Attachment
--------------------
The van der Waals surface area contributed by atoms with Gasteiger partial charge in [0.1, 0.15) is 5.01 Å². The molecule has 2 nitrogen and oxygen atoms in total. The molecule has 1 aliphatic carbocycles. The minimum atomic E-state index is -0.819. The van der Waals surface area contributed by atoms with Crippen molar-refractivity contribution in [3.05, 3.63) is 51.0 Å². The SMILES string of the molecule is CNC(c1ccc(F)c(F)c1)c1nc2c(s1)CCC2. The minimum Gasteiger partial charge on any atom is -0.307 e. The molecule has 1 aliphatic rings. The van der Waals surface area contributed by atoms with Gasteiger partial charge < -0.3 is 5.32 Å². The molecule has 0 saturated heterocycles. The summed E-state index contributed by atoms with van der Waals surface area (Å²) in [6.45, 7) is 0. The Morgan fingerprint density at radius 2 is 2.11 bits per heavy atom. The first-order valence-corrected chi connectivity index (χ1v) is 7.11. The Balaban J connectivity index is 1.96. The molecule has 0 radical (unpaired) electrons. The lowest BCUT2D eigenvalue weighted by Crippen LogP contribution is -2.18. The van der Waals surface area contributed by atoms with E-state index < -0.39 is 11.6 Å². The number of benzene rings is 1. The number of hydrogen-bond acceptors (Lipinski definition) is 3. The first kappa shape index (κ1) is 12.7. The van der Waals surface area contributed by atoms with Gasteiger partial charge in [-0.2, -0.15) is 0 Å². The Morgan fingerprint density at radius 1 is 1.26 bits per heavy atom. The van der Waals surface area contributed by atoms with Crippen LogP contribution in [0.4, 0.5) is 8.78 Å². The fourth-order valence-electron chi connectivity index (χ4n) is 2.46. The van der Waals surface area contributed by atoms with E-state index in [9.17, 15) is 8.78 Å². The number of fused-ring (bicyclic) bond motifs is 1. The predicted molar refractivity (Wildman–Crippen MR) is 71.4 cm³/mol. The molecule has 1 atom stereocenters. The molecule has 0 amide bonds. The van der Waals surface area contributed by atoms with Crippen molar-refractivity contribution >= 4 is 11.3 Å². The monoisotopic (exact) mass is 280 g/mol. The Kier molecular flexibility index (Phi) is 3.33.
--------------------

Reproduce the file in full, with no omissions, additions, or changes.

The van der Waals surface area contributed by atoms with Gasteiger partial charge in [0.1, 0.15) is 5.01 Å². The molecule has 2 nitrogen and oxygen atoms in total. The molecule has 1 aliphatic carbocycles. The minimum atomic E-state index is -0.819. The van der Waals surface area contributed by atoms with Crippen molar-refractivity contribution in [3.05, 3.63) is 51.0 Å². The SMILES string of the molecule is CNC(c1ccc(F)c(F)c1)c1nc2c(s1)CCC2. The minimum Gasteiger partial charge on any atom is -0.307 e. The molecule has 1 aliphatic rings. The van der Waals surface area contributed by atoms with Gasteiger partial charge < -0.3 is 5.32 Å². The molecule has 0 saturated heterocycles. The summed E-state index contributed by atoms with van der Waals surface area (Å²) in [6.45, 7) is 0. The Morgan fingerprint density at radius 2 is 2.11 bits per heavy atom. The first-order valence-corrected chi connectivity index (χ1v) is 7.11. The Balaban J connectivity index is 1.96. The molecule has 0 radical (unpaired) electrons. The lowest BCUT2D eigenvalue weighted by Crippen LogP contribution is -2.18. The van der Waals surface area contributed by atoms with E-state index < -0.39 is 11.6 Å². The number of benzene rings is 1. The number of hydrogen-bond acceptors (Lipinski definition) is 3. The first kappa shape index (κ1) is 12.7. The van der Waals surface area contributed by atoms with Gasteiger partial charge in [-0.2, -0.15) is 0 Å². The Morgan fingerprint density at radius 1 is 1.26 bits per heavy atom. The van der Waals surface area contributed by atoms with Crippen LogP contribution in [0.4, 0.5) is 8.78 Å². The fourth-order valence-electron chi connectivity index (χ4n) is 2.46. The van der Waals surface area contributed by atoms with E-state index in [9.17, 15) is 8.78 Å². The number of fused-ring (bicyclic) bond motifs is 1. The predicted molar refractivity (Wildman–Crippen MR) is 71.4 cm³/mol. The molecule has 1 atom stereocenters. The molecule has 0 amide bonds. The van der Waals surface area contributed by atoms with Crippen molar-refractivity contribution >= 4 is 11.3 Å². The monoisotopic (exact) mass is 280 g/mol. The Kier molecular flexibility index (Phi) is 3.33.